A piece of clear adhesive tape is stuck onto a boy’s arm, illustrating the danger and shame he and a young woman would endure if they were to have sex. It’s one way abstinence-only sex education is being taught in some Colorado schools, including one in western Colorado’s Delta County, according to a reproductive rights advocate.

Lizzy Hinkley, reproductive rights policy counsel at the American Civil Liberties Union of Colorado, said the group takes a road trip each year to hear from parents and students about concerns they have with the quality of their sexual education in public schools.

The entire issue has erupted recently in controversy as state lawmakers ponder changes to state law regulating public schools sex education.

In Delta, Hinkley said she’s heard of a teaching method that goes like this: An instructor sticks a piece of tape onto a boy’s arm, then removes it and sticks it to another boy’s arm – then another, and another. Eventually, the clear tape looks dirty and won’t stick to a boy’s arm.

Hinkley said instructors then explain the strange exercise: The tape symbolizes a young woman’s virginity. If she has sex before marriage, she’ll become dirty and will have trouble sticking in a relationship with her eventual husband. And then of course, there’s the fouled tape thing.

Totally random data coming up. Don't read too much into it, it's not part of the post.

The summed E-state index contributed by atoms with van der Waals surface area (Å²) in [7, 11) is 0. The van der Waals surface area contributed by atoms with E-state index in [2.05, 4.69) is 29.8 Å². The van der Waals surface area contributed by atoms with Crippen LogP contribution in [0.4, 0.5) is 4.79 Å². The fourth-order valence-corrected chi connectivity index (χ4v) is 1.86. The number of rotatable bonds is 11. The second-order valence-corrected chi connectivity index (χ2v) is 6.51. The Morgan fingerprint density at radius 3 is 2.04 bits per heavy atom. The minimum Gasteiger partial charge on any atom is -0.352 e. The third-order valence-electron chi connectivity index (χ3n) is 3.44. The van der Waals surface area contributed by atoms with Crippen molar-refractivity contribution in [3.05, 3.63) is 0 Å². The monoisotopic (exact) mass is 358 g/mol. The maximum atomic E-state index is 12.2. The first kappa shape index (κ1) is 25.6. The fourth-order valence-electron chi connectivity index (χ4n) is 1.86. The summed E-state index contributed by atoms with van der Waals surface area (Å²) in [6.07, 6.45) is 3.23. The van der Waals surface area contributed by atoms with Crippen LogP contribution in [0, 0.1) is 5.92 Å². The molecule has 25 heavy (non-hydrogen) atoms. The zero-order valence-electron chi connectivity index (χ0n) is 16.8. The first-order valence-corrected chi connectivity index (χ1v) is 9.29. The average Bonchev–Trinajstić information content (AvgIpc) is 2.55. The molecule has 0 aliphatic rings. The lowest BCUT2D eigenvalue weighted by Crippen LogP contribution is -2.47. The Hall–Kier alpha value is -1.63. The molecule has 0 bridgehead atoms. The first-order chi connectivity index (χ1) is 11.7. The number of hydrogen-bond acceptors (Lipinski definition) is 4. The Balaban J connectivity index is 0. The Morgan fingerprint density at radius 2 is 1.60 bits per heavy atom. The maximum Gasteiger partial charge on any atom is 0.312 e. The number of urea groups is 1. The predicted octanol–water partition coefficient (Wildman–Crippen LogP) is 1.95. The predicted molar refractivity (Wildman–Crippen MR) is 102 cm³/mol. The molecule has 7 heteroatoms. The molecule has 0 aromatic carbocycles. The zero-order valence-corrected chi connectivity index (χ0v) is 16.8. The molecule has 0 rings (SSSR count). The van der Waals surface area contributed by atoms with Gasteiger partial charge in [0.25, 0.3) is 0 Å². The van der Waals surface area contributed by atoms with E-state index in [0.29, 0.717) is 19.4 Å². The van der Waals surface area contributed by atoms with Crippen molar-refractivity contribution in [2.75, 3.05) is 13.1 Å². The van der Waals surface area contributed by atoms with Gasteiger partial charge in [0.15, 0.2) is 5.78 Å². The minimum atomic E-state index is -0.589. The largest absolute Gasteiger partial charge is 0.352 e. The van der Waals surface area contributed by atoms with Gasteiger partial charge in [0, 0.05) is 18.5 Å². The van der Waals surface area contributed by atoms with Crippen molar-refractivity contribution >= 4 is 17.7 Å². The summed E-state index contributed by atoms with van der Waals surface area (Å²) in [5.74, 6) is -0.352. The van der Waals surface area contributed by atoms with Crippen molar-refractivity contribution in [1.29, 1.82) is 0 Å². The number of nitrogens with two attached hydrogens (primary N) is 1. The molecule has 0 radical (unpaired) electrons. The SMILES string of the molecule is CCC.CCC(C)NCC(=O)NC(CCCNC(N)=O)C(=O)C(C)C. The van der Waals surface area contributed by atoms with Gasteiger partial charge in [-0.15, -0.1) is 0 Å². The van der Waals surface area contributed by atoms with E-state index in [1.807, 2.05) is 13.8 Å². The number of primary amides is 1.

The technique hurts young women in particular, she said, or students who have already had sex that are sitting in the classroom. And it won’t help them form healthy sexualities.

Delta County Schools spokesperson Kurt Clay said he’s heard of the practice, too, but it hasn’t taken place in the school district for at least five years.

Plus, he said the technique was used by an “outside” instructor not employed by the district, who has since not been invited back to teach. It’s common for Colorado schools to bring in outside instructors for sex ed courses. What’s controversial is what they teach, and what passes for sex ed.

A piece of clear adhesive tape has been used as a prop for teaching sex ed in some Colorado schools. Illustrations by Robert Sausaman/Sentinel Colorado